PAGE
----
The term "sepsis" is pretty common in the medical field, and many people all across New Mexico have probably heard of it. But they may not know what it means. Sepsis is, quite simply, an infection of the bloodstream. When your blood becomes infected, a host of medical complications can occur and it can result in a patient losing his or her life. Sepsis can be treated, but it appears that doctors in the U.S. are increasingly struggling to deal with the medical condition.
According to a study that was presented at a meeting of the American Thoracic Society, about 750,000 people get sepsis every year in the U.S. In addition, sepsis-related deaths increased between the years of 2000 and 2010 even though hospitalization rates fell. The study also found a shocking rate of people who died and also had a blood infection. Roughly 52 percent of the deceased patients that the study looked at in 2010 had some sort of blood infection.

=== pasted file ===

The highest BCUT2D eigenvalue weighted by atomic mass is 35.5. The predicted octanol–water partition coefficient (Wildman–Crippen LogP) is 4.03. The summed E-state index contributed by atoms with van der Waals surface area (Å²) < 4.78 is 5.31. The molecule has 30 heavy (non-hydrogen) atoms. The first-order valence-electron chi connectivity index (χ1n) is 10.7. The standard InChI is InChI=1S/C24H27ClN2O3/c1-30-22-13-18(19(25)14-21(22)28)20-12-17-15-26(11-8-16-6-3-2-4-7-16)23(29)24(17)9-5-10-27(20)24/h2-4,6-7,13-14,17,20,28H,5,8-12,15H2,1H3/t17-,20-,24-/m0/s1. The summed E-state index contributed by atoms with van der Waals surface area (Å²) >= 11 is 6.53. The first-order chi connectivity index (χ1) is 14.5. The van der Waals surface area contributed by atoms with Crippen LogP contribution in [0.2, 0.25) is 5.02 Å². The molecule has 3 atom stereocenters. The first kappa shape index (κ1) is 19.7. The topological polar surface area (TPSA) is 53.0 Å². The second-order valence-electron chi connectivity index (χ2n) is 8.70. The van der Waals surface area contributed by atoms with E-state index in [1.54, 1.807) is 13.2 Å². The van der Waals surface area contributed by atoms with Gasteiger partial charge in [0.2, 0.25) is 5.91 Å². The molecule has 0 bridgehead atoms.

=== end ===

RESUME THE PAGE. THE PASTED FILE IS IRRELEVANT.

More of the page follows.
Clearly this is a serious issue in the medical community right now. The threat of drug-resistant bacteria is growing, and blood infections appear to be getting even more difficult to treat, if not identify.
Even though sepsis may be difficult to treat, that doesn't mean that a patient deserves substandard care. With so many people dealing with sepsis on an annual basis, there needs to be a proactive push by the medical community to deal with this medical condition. Patients trust their lives with their doctors, surgeons and nurses, and that trust needs to be repaid.
Source: HealthDay News, "Blood Infections Play Role in Up to Half of Hospital Deaths: Study," May 19, 2014